THE Centre for Multicultural Youth’s new EBA makes it one of the first Victorian NFPs to offer employees Family Violence Leave amongst a raft of other family-friendly work arrangements.
The EBA, which was voted-in unanimously by staff, includes up to 20 days per year of paid Family Violence Leave as well as 10 weeks Paid Parental Leave (or three weeks Paid Partner Leave), flexible working hours, the option of Purchased Leave (48/52) and ongoing support for women who wish to continue to breastfeed when they return to work.
By combining a work culture based on respect with clear communication and transparent negotiation processes, CMY was able to achieve pay and budget goals and establish positive and flexible work conditions for its staff.
CMY CEO, Carmel Guerra said the benefits in the EBA were a reflection of the value that CMY places on its employees.
“The skills that CMY staff members bring to our organisation are exceptional and without them we would not be able deliver quality services for multicultural young people,” she said.
“By providing a workplace that fits with staff needs as well as our own, we are helping to create a more engaged workforce and productive working environment.”
With over 70 staff from 21 different countries of origin, CMY recognised that its EBA must be tailored to its multicultural workforce.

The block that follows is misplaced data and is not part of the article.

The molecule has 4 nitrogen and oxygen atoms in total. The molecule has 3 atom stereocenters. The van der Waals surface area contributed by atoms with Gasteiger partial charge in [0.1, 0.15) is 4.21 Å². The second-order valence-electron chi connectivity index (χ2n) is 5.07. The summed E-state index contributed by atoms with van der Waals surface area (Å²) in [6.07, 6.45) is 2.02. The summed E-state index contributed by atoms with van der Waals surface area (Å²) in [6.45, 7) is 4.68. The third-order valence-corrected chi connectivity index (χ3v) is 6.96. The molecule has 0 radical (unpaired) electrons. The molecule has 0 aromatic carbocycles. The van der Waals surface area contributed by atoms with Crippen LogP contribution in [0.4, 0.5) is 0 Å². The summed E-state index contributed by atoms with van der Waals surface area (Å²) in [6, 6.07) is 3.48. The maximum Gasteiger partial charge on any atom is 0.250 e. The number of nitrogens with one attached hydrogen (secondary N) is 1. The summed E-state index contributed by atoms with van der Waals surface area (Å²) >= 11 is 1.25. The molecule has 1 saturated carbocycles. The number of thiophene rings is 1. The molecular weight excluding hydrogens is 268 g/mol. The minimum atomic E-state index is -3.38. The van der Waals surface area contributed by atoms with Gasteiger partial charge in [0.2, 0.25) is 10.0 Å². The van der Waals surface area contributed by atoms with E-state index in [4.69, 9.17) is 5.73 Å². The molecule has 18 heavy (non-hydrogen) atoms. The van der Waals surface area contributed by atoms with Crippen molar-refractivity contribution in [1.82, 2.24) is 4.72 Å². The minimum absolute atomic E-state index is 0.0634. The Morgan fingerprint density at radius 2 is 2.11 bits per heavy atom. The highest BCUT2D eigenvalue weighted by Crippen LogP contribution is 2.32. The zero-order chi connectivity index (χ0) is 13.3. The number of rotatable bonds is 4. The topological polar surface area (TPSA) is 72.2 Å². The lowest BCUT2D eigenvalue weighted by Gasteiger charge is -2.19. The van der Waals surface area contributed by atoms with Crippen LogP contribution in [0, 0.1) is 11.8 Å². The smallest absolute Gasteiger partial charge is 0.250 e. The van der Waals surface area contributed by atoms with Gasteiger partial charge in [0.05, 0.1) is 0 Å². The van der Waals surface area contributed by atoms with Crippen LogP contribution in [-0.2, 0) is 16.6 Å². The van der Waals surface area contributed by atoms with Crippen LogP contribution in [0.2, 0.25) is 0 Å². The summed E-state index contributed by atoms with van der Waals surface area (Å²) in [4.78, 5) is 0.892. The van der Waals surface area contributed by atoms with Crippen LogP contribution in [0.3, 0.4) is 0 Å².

“This new EBA includes Cultural and Ceremonial Leave which enables staff to accrue flexitime to attend cultural or religious events that are important to them,” Ms Guerra said.
“We also offer Exceptional Circumstances Leave for staff who have had an immediate family member pass away overseas, enabling them to access a longer period of Compassionate Leave.”
The 48% of the CMY workforce under 35 years of age also meant that CMY had a younger cohort to consider.
“We offer generous study leave to enable staff to pursue formal qualifications alongside practical work experience and access to salary packaging is available for all staff of contracts of three months or longer,” Ms Guerra said.
“Our staff members are an invaluable asset to our organisation.”
“We hope that while this new EBA proves beneficial for existing staff it will also attract fresh and talented new people to our organisation, helping continue our important work with young people across Victoria.”
Ryan Fritz started The Advocate in 2014 to provide not-for-profits and charities another media platform to tell their worthwhile hard news stories and opinion pieces effortlessly. In 2020, Ryan formed a team of volunteer journalists to help spread even more high-quality stories from the third sector. He also has over 10 years experience as a media and communications professional for not-for-profits and charities and currently works at Redkite, a childhood cancer charity.